Bulletin of the American Physical Society
APS March Meeting 2018
Monday–Friday, March 5–9, 2018; Los Angeles, California
Session B41: Metallic Hydrogen and Hydrides
11:15 AM–2:15 PM,
Monday, March 5, 2018
LACC Room: 502A
Sponsoring Unit: DCMP
Abstract: B41.00005 : Quantum Motion and Anharmonicity in Superconducting Hydrides
1:39 PM–2:15 PM
View Presentation Abstract
The recent discovery by Drozdov et al.  of superconductivity at 203 K in the hydrogen sulfide system compressed to about 150 GPa breaks the record of the cuprates and overturns the conventional wisdom that such a high critical temperatures cannot be obtained via phonon-mediated pairing. Exciting new prospects are now open to find room temperature superconductivity in other hydrogen-rich materials.
In this talk I will underline that the structural, chemical, and vibrational properties of the record hydrogen sulfide are largely influenced by the quantum nature of the protons. According to our ab initio calculations based on density-functional theory [2,3,4], in the record hydrogen sulfide superconductor the quantum nature of the proton and the consequent huge anharmonicity symmetrize the hydrogen bonds in a wide pressure range and make the solid adopt a crystal structure that is not the minimum of the static Born-Oppenheimer energy surface. At the same time, anharmonicity dramatically modifies the vibrational spectra. Interestingly, such strong quantum effects are necessary ingredients to understand the superconducting properties observed experimentally in this system.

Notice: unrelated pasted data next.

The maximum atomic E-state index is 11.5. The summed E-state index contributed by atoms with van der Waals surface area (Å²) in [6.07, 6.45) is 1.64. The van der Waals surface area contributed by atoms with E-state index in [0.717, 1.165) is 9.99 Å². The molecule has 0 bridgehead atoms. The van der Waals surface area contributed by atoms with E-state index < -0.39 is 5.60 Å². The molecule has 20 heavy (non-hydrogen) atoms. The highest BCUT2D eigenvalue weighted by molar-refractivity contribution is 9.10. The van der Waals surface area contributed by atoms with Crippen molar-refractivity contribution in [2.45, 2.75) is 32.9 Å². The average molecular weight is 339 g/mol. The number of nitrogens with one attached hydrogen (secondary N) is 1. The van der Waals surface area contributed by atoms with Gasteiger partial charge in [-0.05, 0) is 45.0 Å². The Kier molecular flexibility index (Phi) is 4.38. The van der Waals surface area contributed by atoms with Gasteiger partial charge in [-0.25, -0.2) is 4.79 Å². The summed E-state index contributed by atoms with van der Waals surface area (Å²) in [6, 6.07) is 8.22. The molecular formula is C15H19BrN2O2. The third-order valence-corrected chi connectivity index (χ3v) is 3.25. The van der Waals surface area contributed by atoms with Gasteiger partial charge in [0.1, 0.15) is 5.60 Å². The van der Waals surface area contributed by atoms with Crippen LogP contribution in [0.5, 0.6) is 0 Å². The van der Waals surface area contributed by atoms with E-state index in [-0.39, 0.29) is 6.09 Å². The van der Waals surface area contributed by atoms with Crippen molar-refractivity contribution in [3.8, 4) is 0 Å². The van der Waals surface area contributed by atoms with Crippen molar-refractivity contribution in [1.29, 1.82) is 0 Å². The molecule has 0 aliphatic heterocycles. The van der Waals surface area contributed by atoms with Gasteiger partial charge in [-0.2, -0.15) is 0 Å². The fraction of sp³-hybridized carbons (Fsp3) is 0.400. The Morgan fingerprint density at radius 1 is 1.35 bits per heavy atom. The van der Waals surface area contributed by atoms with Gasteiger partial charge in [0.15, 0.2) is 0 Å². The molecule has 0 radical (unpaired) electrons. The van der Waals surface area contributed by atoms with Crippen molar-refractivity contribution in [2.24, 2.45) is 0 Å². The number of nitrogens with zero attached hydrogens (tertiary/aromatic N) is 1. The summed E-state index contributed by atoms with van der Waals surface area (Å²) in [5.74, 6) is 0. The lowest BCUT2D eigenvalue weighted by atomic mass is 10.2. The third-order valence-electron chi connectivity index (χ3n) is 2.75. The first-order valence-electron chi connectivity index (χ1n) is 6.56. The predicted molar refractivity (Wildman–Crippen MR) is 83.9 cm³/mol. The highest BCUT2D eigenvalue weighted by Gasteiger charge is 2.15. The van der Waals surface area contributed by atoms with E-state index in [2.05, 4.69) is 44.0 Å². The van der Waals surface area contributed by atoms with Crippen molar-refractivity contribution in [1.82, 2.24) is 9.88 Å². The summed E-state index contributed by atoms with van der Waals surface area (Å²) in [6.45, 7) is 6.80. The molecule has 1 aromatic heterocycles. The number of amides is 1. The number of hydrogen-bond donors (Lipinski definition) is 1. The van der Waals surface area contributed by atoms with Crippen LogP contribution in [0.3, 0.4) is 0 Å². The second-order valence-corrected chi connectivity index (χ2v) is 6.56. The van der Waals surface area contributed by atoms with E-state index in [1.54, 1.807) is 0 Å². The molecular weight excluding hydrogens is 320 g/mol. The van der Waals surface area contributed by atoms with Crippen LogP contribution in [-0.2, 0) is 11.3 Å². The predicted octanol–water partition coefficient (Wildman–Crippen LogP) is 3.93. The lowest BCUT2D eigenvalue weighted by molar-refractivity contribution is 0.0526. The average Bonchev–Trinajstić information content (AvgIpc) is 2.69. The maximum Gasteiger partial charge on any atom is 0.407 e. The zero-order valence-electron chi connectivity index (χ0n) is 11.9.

Our results suggest, therefore, that the quantum nature of the proton needs to be included in theoretical calculations seeking for new hydrides with potential high-temperature superconductivity, not only for determining their vibrational spectra and superconducting properties, but even for determining the crystal structure and the hydrogen bonding.
 A. P. Drozdov et al., Nature 525, 73 (2015).
 I. Errea et al., Phys. Rev. Lett. 114, 157004 (2015).
 Y. Li et al., Phys. Rev. B 93, 020103(R) (2016).
 I. Errea et al., Nature 532, 81 (2016).
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